The State Government has changed the budget for plans that will help SA courts file documents electronically and manage cases online. From an initial amount of $51.4 million in 2014, the government has reduced the allocation to $20.3 million for these projects. 

IT upgrade to courts at the centre of politics last year

In the heat of election campaigns in South Australia last year, the need to upgrade the state’s justice system emerged at the centre of debates between the Labour Government and the Liberal Opposition. The state government proposed a $500 million redevelopment of the Adelaide courts precinct, which will include an on-site IT upgrade to the building, funded through public-private partnership.

Meanwhile, the Liberal Opposition party saw the project as inadequate. If the party gets elected, it promises to implement an IT upgrade for the entire justice system, along with the $500 million overhaul at the courts precinct. The party aims to position the courts precinct as a “justice hub for the whole state” and plans to equip the facility to allow for electronic filing, online case management and videoconferencing.

The Labour government then announced that it will cost $51.4 million to equip all SA courts with the ability to file case documents electronically and to manage cases online, according to Acting Attorney-General Jack Snelling. This amount would enhance in-court technology, enhance case management and transcript systems and allow court documents to be transmitted electronically. Snelling also scrutinised the Liberal party for issuing such a massive proposal without specifying how much it would cost.

After a year, the Labour government has only allotted $20.3 million toward plans to upgrade the IT system of courts. It appears that more than $30 million has been shaved from the initial amount announced during election time. This budget is expected to establish an electronic court management system that will accommodate court documents and information. It will also be used to support the transition toward electronic case management.

Is the new budget for the electronic court management system justifiable? Though there has been a significant decrease in the amount, the government is working to bring IT upgrades to courts because it is greatly needed. Nowadays, a court case only starts in SA after paperwork has been encoded manually into the computer system, said Supreme Court Chief Justice Chris Kourakis. This can delay case proceedings, and essentially obstruct the public from attaining justice. As such, the Chief Justice is encouraging courts to rethink its finances and invest in IT systems to operate effectively and efficiently.

Mountains of paperwork troubling some Australian courts

The problem of filing and managing court documents is not isolated to SA courts. The amount of paperwork at the Federal Circuit Court and the Family Court could reach a height of over 78,000 feet if piled together. For comparison, this is about 77 times the height of Sydney Tower and 80 times the height of the Eureka Tower in Melbourne. The case documents are in an archive, and every time each one needs to be retrieved, it can take three days to access the right file. Moreover, there is a fee for retrieval. This process can delay case proceedings further.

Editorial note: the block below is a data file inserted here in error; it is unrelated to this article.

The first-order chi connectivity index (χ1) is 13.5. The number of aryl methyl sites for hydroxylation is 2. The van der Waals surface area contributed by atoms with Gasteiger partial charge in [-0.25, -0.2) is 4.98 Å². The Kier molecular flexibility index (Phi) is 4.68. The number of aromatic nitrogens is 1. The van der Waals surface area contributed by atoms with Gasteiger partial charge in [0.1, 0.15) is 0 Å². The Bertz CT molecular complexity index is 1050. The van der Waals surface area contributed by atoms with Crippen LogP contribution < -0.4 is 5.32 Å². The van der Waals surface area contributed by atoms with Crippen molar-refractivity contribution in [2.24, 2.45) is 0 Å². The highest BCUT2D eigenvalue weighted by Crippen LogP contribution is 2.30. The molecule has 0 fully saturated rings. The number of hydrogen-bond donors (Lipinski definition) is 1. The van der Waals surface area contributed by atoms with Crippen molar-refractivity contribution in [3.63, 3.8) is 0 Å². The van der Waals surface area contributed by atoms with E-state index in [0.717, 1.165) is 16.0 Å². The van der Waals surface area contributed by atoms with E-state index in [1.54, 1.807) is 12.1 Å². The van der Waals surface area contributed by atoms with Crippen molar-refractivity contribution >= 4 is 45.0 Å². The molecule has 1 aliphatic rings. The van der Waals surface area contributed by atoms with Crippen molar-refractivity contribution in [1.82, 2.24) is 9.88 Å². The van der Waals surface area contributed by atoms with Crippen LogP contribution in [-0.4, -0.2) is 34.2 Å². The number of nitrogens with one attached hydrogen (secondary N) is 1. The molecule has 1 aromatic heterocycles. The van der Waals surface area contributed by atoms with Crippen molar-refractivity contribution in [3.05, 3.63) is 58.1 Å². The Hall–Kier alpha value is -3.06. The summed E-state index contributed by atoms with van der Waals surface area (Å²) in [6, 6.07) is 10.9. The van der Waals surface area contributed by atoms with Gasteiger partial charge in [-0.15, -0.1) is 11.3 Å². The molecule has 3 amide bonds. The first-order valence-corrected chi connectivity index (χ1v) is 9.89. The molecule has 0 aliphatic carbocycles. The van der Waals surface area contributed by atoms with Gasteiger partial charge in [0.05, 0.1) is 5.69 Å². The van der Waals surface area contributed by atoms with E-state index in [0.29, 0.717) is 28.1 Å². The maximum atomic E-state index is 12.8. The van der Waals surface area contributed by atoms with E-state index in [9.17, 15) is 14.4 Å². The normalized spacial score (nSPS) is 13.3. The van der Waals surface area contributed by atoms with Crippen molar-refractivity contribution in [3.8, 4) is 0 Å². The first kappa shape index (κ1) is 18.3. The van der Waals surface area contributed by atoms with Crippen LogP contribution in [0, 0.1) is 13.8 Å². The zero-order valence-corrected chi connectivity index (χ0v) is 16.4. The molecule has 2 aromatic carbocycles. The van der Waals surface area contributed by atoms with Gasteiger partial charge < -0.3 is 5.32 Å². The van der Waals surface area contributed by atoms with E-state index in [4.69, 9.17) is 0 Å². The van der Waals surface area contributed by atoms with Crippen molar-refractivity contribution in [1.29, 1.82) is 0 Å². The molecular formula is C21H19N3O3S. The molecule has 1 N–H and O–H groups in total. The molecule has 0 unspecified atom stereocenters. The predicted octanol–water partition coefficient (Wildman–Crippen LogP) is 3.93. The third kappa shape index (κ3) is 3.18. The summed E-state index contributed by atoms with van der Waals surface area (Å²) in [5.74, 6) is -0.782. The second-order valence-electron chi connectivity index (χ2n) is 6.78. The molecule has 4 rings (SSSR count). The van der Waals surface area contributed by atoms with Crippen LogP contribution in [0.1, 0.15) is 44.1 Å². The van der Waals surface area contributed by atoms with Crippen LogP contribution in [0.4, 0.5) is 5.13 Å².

As such, the Federal and Family Courts are increasingly transitioning to an electronic management system of court documents. This is very important as the ever-increasing load of paperwork is already straining the capacity of some court registries, according to Federal Court Judge Nye Perram. Moreover, printing pages of documents adds costs to both parties, aside from the other expenses they have during litigation. Most of the time, these pages are “never looked at,” Justice Perram stated.

Though litigation calls for filing of documents, there is an alternative to it that does not require record-keeping. Any relevant documents from the perspective of a participant are exchanged without fuss. In mediation, there is no need for data entry of any form to start the process of dispute resolution. So long as both parties agree to undergo mediation, the discussion can begin. Mediation is done in private, and the outcome is entirely dependent on the decision of both participants.

Since record-keeping is not a requirement in mediation, building an archive for documents is also not necessary. In fact, participants in mediation are granted the “without prejudice” privilege, which means that whatever information or documents they have disclosed during the discussion cannot be used against them in court. This can address the fear that parties may have about mediation, while helping reduce the amount of paperwork that would have otherwise ended up at court registries.

Therefore, mediation can actually help the justice system in its work. Karin Hobbs from the International Mediators Academy confirms this when she wrote that, “[t]he mediation process was not designed to create another layer of litigation in an already over-burdened system.” Since mediation does not require record-keeping, it helps lessen the pile of paperwork at court registries. In turn, this will enable the court staff to devote more time toward case management and to achieve efficiency in their work; which can help ensure that justice is served immediately to the public.